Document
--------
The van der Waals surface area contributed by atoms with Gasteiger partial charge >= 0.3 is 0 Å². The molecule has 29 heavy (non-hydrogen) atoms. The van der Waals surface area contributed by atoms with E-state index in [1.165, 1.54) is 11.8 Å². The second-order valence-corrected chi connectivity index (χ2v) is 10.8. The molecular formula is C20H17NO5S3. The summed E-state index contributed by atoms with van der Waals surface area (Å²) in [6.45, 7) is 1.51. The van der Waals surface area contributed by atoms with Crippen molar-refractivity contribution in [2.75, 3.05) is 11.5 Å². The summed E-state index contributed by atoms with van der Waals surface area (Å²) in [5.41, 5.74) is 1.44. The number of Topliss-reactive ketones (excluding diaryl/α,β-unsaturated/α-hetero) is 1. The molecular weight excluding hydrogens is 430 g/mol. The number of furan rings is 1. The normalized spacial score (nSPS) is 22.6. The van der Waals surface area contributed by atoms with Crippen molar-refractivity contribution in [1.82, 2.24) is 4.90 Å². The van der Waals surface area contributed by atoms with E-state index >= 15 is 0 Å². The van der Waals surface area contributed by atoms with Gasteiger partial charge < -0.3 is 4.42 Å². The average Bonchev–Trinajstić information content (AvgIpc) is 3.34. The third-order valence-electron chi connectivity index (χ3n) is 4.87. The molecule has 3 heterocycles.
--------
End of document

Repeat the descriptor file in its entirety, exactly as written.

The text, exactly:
The van der Waals surface area contributed by atoms with Gasteiger partial charge >= 0.3 is 0 Å². The molecule has 29 heavy (non-hydrogen) atoms. The van der Waals surface area contributed by atoms with E-state index in [1.165, 1.54) is 11.8 Å². The second-order valence-corrected chi connectivity index (χ2v) is 10.8. The molecular formula is C20H17NO5S3. The summed E-state index contributed by atoms with van der Waals surface area (Å²) in [6.45, 7) is 1.51. The van der Waals surface area contributed by atoms with Crippen molar-refractivity contribution in [2.75, 3.05) is 11.5 Å². The summed E-state index contributed by atoms with van der Waals surface area (Å²) in [5.41, 5.74) is 1.44. The number of Topliss-reactive ketones (excluding diaryl/α,β-unsaturated/α-hetero) is 1. The molecular weight excluding hydrogens is 430 g/mol. The number of furan rings is 1. The normalized spacial score (nSPS) is 22.6. The van der Waals surface area contributed by atoms with Crippen molar-refractivity contribution in [1.82, 2.24) is 4.90 Å². The van der Waals surface area contributed by atoms with E-state index >= 15 is 0 Å². The van der Waals surface area contributed by atoms with Gasteiger partial charge < -0.3 is 4.42 Å². The average Bonchev–Trinajstić information content (AvgIpc) is 3.34. The third-order valence-electron chi connectivity index (χ3n) is 4.87. The molecule has 3 heterocycles.